Premio Il·lustraFuturs, ¿cómo te imaginas el futuro?

ilustrafuturs¿Cómo te imaginas que serán las ciudades, el entorno, la sociedad y la tecnología de la Tierra en el año 2100?. Ahora puedes dibujar el futuro y mandar tu obra a el Il·lustraFuturs, el Premio internacional sobre Ilustraciones de las Grandes Tendencias del Futuro.

Para participar tienes que rellenar el formulario de la web y mandar la obra por e-mail a illustrafuturs@gmail.com antes del 9 de enero de 2015. Más información sobre las Bases del concurso.
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Global Science Journalism Report

GSJRSciDev.Net partnered with the London School of Economics (LSE, UK) and Museu da Vida (Brazil) published the Global Science Journalism Report. Working Conditions & Practices, Professional Ethos and Future Expectations, to examine science communication around the world: journalists’ background, workload, and opinions on science communication, work environment and capacity building needs.

The above organisations wanted to explore the profile of science journalists as well as their perceptions regarding two historical trends: the crisis of print journalism (mainly in USA, Canada and Europe), and the commercialisation of science globally. They found no confirmation for a global sense of crises in science communication, contrary to the evidence presented by a feature published in Nature by Geoff Brumfiel Science journalism: Supplanting the old media?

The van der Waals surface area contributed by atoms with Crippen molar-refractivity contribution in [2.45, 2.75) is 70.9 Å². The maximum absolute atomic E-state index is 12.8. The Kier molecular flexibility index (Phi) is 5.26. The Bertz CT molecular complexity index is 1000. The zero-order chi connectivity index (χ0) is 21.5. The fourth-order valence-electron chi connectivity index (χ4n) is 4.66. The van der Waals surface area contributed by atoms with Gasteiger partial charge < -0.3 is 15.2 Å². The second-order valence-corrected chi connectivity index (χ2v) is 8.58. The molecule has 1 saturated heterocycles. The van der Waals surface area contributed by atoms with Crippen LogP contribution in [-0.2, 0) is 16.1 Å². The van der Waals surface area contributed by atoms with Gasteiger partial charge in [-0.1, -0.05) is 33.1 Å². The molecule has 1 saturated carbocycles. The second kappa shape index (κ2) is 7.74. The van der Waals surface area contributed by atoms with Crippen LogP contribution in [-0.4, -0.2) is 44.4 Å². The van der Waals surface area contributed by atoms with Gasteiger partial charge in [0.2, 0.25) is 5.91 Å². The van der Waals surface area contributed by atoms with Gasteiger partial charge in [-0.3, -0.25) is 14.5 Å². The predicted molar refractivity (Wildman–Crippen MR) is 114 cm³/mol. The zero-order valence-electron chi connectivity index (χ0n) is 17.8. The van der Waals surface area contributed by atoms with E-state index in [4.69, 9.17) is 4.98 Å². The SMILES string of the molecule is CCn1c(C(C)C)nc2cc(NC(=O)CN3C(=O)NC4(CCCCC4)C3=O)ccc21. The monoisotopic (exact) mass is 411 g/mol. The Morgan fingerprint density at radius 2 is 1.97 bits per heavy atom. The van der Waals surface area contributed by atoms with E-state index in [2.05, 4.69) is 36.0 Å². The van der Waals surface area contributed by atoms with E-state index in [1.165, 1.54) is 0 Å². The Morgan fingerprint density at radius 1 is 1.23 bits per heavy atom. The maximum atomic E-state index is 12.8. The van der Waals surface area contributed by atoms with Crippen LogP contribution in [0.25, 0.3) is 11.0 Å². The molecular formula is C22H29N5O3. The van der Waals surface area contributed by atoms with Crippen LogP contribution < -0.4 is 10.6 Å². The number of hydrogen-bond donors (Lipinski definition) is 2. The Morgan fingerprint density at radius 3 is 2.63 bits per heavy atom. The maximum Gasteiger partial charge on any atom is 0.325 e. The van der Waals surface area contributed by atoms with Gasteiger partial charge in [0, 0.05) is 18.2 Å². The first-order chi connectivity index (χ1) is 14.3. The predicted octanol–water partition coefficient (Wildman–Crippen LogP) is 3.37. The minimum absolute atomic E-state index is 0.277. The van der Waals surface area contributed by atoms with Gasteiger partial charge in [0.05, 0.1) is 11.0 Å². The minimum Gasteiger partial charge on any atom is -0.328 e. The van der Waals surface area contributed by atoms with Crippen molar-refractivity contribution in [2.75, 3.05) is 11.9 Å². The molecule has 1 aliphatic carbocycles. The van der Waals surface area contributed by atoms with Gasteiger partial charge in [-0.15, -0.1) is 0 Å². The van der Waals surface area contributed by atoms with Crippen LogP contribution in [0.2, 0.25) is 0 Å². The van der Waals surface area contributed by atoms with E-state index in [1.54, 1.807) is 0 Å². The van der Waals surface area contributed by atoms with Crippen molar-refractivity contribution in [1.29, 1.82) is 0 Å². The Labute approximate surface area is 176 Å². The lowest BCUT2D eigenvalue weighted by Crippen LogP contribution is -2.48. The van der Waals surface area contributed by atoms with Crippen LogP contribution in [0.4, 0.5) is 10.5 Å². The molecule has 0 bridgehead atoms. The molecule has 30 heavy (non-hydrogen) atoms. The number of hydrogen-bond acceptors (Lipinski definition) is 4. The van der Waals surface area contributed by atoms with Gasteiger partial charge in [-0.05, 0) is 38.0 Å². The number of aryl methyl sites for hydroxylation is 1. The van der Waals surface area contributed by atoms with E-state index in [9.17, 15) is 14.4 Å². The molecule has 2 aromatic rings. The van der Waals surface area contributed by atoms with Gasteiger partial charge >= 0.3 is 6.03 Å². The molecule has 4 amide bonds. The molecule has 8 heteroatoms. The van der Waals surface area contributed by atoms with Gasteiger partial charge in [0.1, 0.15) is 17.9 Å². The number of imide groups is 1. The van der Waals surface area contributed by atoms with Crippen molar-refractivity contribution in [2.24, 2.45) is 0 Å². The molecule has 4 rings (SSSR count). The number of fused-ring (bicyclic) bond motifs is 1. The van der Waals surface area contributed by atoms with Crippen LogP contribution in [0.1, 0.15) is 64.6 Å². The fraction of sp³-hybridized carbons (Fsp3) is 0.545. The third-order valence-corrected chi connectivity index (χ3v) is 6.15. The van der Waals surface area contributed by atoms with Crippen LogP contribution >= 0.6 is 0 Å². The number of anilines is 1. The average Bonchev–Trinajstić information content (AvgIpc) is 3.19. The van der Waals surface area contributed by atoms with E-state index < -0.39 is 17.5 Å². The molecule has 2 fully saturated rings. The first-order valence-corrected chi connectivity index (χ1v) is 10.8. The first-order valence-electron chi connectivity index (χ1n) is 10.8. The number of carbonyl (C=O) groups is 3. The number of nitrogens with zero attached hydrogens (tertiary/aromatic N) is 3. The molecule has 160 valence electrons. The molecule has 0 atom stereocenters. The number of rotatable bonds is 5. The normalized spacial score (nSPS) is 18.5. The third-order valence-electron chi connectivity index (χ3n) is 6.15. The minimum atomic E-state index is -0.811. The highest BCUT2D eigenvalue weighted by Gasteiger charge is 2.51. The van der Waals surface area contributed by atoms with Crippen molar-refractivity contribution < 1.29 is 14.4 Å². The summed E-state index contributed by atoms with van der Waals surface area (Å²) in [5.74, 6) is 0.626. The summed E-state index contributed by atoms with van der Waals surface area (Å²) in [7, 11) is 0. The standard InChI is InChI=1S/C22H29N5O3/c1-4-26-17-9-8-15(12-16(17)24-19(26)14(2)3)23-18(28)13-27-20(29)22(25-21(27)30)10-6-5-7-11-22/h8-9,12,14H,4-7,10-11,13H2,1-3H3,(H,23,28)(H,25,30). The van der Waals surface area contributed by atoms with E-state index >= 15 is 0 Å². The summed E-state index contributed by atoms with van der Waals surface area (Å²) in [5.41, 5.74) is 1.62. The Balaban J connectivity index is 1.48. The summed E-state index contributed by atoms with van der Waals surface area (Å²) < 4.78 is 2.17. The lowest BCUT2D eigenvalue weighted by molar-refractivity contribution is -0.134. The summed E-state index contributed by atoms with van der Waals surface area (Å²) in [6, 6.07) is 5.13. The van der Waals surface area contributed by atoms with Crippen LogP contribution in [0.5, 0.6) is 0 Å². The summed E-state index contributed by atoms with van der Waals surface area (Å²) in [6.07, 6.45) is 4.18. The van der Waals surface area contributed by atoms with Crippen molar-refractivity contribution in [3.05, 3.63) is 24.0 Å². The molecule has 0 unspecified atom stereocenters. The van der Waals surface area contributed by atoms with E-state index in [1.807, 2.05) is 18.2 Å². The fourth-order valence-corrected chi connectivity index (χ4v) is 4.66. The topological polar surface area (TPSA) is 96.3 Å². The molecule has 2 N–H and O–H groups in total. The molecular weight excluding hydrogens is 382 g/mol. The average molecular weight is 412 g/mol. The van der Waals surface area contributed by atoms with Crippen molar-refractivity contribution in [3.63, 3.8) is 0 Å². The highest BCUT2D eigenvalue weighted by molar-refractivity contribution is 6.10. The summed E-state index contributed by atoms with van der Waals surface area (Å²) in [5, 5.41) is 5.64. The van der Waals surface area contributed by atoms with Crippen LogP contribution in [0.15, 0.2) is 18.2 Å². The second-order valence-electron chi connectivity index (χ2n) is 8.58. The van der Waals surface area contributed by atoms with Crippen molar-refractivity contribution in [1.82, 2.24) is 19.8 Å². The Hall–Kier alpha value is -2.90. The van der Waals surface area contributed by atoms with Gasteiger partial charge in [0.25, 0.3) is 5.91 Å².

How to save science journalism

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The editor of Wired UK, David Rowan, writes this interesting article based on a lecture he gave to the Dutch Association of Science Journalists in Amsterdam, at science centre NEMO.

Govert Schilling, for the association, had asked me to talk about the future for science journalism at a troubled time. Big subject: so I started with a provocative title, “The internet will kill you… or save you”.

This is the starting point of David Rowan’s article. Click here to read the full story.
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A look into the future that never was

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In 2007, Matt Novak, a collector self-defined as a retro-futurist, created the blog Paleo-Future, a look into the future that never was.  Since then, Novak has published nearly 700 posts on inventions, ideas, and speculations from the past that looked towards the future.

The blog collects hundreds of resources: articles, books, videos, commercials, post-cards, comics… And all of them are well classified and tagged. Paleo-Future is an interesting (and often hilarious) document that allows to see how social futuristic expectations -in particular, in terms of science and technology- have evolved since 1870 to the 90’s decade of the last century. Highly recommended!